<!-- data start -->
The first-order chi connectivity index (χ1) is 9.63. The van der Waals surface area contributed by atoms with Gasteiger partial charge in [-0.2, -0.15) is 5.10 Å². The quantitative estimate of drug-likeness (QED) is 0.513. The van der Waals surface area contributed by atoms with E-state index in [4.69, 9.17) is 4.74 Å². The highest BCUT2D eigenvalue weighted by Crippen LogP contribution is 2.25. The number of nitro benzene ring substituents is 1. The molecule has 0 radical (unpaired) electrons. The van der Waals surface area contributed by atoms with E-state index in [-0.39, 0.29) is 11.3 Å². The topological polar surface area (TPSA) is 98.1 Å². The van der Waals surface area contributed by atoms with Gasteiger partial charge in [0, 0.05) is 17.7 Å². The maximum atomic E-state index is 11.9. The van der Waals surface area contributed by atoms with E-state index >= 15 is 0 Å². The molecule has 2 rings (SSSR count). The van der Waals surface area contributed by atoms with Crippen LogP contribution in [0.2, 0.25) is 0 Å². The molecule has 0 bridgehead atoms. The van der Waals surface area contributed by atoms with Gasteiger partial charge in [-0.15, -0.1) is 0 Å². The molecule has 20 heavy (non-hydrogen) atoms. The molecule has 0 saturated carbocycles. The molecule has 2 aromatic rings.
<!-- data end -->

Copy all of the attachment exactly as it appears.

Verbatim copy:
The first-order chi connectivity index (χ1) is 9.63. The van der Waals surface area contributed by atoms with Gasteiger partial charge in [-0.2, -0.15) is 5.10 Å². The quantitative estimate of drug-likeness (QED) is 0.513. The van der Waals surface area contributed by atoms with E-state index in [4.69, 9.17) is 4.74 Å². The highest BCUT2D eigenvalue weighted by Crippen LogP contribution is 2.25. The number of nitro benzene ring substituents is 1. The molecule has 0 radical (unpaired) electrons. The van der Waals surface area contributed by atoms with E-state index in [-0.39, 0.29) is 11.3 Å². The topological polar surface area (TPSA) is 98.1 Å². The van der Waals surface area contributed by atoms with Gasteiger partial charge in [0, 0.05) is 17.7 Å². The maximum atomic E-state index is 11.9. The van der Waals surface area contributed by atoms with E-state index >= 15 is 0 Å². The molecule has 2 rings (SSSR count). The van der Waals surface area contributed by atoms with Crippen LogP contribution in [0.2, 0.25) is 0 Å². The molecule has 0 bridgehead atoms. The van der Waals surface area contributed by atoms with Gasteiger partial charge in [-0.15, -0.1) is 0 Å². The molecule has 20 heavy (non-hydrogen) atoms. The molecule has 0 saturated carbocycles. The molecule has 2 aromatic rings.